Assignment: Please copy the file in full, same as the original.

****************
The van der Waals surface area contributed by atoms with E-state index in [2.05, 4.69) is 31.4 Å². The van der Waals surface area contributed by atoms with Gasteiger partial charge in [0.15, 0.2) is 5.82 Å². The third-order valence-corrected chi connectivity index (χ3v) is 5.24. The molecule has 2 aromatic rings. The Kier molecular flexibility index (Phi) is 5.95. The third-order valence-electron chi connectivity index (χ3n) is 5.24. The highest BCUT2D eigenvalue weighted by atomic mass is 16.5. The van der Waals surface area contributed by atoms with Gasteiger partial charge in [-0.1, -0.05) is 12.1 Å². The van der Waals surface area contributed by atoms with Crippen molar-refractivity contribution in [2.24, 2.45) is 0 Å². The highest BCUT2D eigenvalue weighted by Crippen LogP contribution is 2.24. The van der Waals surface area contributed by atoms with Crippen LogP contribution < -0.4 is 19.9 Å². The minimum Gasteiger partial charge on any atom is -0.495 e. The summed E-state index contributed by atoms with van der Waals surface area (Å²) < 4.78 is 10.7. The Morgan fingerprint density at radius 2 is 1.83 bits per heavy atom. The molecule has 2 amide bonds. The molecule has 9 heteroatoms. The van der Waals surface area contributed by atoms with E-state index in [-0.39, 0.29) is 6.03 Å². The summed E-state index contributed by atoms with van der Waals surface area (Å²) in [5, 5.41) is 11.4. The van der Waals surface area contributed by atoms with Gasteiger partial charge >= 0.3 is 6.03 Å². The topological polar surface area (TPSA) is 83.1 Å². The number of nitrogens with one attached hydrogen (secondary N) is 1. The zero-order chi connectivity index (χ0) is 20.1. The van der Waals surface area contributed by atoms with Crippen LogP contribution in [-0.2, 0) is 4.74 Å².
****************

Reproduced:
The van der Waals surface area contributed by atoms with E-state index in [2.05, 4.69) is 31.4 Å². The van der Waals surface area contributed by atoms with Gasteiger partial charge in [0.15, 0.2) is 5.82 Å². The third-order valence-corrected chi connectivity index (χ3v) is 5.24. The molecule has 2 aromatic rings. The Kier molecular flexibility index (Phi) is 5.95. The third-order valence-electron chi connectivity index (χ3n) is 5.24. The highest BCUT2D eigenvalue weighted by atomic mass is 16.5. The van der Waals surface area contributed by atoms with Gasteiger partial charge in [-0.1, -0.05) is 12.1 Å². The van der Waals surface area contributed by atoms with Crippen molar-refractivity contribution in [2.24, 2.45) is 0 Å². The highest BCUT2D eigenvalue weighted by Crippen LogP contribution is 2.24. The van der Waals surface area contributed by atoms with Crippen LogP contribution < -0.4 is 19.9 Å². The minimum Gasteiger partial charge on any atom is -0.495 e. The summed E-state index contributed by atoms with van der Waals surface area (Å²) < 4.78 is 10.7. The Morgan fingerprint density at radius 2 is 1.83 bits per heavy atom. The molecule has 2 amide bonds. The molecule has 9 heteroatoms. The van der Waals surface area contributed by atoms with E-state index in [-0.39, 0.29) is 6.03 Å². The summed E-state index contributed by atoms with van der Waals surface area (Å²) in [5, 5.41) is 11.4. The van der Waals surface area contributed by atoms with Gasteiger partial charge >= 0.3 is 6.03 Å². The topological polar surface area (TPSA) is 83.1 Å². The number of nitrogens with one attached hydrogen (secondary N) is 1. The zero-order chi connectivity index (χ0) is 20.1. The van der Waals surface area contributed by atoms with Crippen LogP contribution in [-0.2, 0) is 4.74 Å².